For example, in one workshop on Dyspraxia Awareness that I attended as an observer, there was an implication that ‘dyspraxics cannot see in 3D’! This was the explanation given for why we often bump ourselves on door posts as we walk through doorways. Of course it’s complete nonsense! A second example was of a neuro-typical person, (in the name of ‘education’), demonstrating how a dyspraxic person walks! Frankly, it would have been more at home in a Monty Python sketch than in an educational setting. Another example is of a document I have seen that quotes, “Neuro-diversity is an umbrella term, which encompasses Dyslexia, Dyspraxia, AD(H)D, ASD and neuro-trauma. These conditions are poorly understood by the general public including the clients themselves and their managers.” Believe me, I have a very good understanding of dyspraxia and how it affects my life. I should do, after having had fifty eight years’ experience of it! Incidentally, I don’t view myself as a ‘client’, (at least in this context), and I don’t have a ‘manager’!

I have considered, very seriously, whether or not I should include these particular references in this article but, on balance, I feel that I, as a person who has dyspraxia, have not just a right, but a duty, to put the record straight.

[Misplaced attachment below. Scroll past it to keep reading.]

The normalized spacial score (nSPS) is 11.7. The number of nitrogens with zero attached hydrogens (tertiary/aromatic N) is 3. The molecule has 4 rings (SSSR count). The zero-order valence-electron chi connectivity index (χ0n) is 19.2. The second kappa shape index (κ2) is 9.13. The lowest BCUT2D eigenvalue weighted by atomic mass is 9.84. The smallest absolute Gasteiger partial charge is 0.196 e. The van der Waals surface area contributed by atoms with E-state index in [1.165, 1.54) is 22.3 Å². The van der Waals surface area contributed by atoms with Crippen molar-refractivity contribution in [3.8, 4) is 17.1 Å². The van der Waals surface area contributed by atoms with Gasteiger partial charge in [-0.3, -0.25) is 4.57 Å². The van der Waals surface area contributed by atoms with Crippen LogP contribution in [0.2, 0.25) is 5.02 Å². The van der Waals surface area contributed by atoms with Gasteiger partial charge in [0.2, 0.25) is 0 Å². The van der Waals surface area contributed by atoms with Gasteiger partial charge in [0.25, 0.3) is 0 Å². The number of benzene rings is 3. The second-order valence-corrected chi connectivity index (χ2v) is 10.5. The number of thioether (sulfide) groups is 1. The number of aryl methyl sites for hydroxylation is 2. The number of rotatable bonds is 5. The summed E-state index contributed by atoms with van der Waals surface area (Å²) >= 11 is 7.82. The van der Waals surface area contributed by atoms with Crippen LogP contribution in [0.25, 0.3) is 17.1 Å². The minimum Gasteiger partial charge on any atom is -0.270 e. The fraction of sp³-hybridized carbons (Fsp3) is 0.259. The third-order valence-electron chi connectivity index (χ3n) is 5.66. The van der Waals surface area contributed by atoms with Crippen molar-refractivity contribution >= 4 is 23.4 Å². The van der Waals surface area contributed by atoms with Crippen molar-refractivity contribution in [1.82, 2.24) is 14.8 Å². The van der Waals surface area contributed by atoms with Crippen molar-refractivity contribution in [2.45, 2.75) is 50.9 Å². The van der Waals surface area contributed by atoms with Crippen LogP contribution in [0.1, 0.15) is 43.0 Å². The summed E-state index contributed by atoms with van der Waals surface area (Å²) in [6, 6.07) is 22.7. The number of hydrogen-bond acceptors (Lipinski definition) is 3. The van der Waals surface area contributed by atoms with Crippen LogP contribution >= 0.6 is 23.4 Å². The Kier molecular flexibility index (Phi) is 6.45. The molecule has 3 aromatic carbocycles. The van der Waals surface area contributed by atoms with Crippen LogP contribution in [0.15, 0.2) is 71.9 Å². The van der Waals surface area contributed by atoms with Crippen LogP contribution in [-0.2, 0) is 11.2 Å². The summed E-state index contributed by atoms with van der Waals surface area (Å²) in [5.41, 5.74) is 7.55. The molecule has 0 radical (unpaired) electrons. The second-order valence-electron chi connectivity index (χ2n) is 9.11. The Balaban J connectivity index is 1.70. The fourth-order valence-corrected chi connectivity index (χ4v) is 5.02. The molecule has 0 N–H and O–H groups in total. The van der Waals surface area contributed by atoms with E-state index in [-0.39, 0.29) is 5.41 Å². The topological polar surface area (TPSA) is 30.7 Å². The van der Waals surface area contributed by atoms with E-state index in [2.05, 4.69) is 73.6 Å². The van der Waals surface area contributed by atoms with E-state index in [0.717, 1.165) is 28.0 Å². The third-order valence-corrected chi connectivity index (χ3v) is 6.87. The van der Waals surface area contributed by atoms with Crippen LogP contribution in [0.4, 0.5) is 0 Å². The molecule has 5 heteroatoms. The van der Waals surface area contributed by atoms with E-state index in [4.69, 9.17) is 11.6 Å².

I have no doubt that the majority of these people mean well but, please, in order to raise awareness we need to present facts; not theories, and who could be in a better position to do so, than those of us who actually live with the condition all day, every day?

Perhaps most importantly, the fact that there is so much mis-information about dyspraxia, from those who are supposedly ‘experts’, will almost certainly limit the expectations of people who have dyspraxia, (or their families), and are being guided by these ‘experts’. The truth is, each of us is our own expert. No-one can know you better than you know yourself and, if you have dyspraxia, my advice to you is use your intuition and don’t allow yourself to be limited by someone else’s opinion of what you can and can’t do. We may not be able to accomplish everything we set out to do, but the possibilities are endless!

Barbara Neill and Matthew Munson are The Two Dyspraxics. We have a facebook page; (just search for The Two Dyspraxics and you’ll find us). We make videos that are designed to support, educate and entertain, and we also work on raising awareness in an informative and factual way. 

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Responses

  1. Agreed. Not diagnosed until 40! Until I knew about dyspraxia it never stopped me. Ignorance in some ways can be bliss.

  2. I have only read the first paragraph. I agree exactly – I was assessed at 52ish and since have done less because I refuse to struggle – whereas before I struggled to keep up, which I mostly managed.

    I am also a parent of a dyspraxic – I too found out by self assessing after she was assessed and I read Amanda Kirby’s book.

    I have a sense that some parents are very restrictive of their dyspraxic children and tend to ‘baby’ them almost – it is a very difficult balance to get right.

    • It is, indeed, a difficult balance to get right. I think the main obstacle is that parents, (in particular, though not exclusively), are looking to professionals as experts when, in fact, relatively little is known about dyspraxia and even the professionals have a very long way to go when it comes to understanding the condition.

  3. This is the article I have been referring to